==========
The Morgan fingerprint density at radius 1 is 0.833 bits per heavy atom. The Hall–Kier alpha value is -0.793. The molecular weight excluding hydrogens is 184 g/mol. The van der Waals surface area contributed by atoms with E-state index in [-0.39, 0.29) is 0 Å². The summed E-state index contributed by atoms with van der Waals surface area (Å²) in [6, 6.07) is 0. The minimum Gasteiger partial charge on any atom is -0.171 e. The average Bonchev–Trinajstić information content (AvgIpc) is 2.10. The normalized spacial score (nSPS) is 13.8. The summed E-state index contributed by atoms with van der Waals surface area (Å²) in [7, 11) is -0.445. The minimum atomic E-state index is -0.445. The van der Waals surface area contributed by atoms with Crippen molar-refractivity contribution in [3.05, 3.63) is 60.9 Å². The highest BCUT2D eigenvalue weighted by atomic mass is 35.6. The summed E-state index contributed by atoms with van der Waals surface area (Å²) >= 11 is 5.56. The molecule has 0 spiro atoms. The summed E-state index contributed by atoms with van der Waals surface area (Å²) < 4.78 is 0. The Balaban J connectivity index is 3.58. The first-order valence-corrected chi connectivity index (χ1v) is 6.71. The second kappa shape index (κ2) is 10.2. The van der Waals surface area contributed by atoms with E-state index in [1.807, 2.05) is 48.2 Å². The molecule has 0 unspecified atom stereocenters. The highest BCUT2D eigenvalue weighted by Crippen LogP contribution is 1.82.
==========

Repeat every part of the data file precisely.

The Morgan fingerprint density at radius 1 is 0.833 bits per heavy atom. The Hall–Kier alpha value is -0.793. The molecular weight excluding hydrogens is 184 g/mol. The van der Waals surface area contributed by atoms with E-state index in [-0.39, 0.29) is 0 Å². The summed E-state index contributed by atoms with van der Waals surface area (Å²) in [6, 6.07) is 0. The minimum Gasteiger partial charge on any atom is -0.171 e. The average Bonchev–Trinajstić information content (AvgIpc) is 2.10. The normalized spacial score (nSPS) is 13.8. The summed E-state index contributed by atoms with van der Waals surface area (Å²) in [7, 11) is -0.445. The minimum atomic E-state index is -0.445. The van der Waals surface area contributed by atoms with Crippen molar-refractivity contribution in [3.05, 3.63) is 60.9 Å². The highest BCUT2D eigenvalue weighted by atomic mass is 35.6. The summed E-state index contributed by atoms with van der Waals surface area (Å²) >= 11 is 5.56. The molecule has 0 spiro atoms. The summed E-state index contributed by atoms with van der Waals surface area (Å²) < 4.78 is 0. The Balaban J connectivity index is 3.58. The first-order valence-corrected chi connectivity index (χ1v) is 6.71. The second kappa shape index (κ2) is 10.2. The van der Waals surface area contributed by atoms with E-state index in [1.807, 2.05) is 48.2 Å². The molecule has 0 unspecified atom stereocenters. The highest BCUT2D eigenvalue weighted by Crippen LogP contribution is 1.82.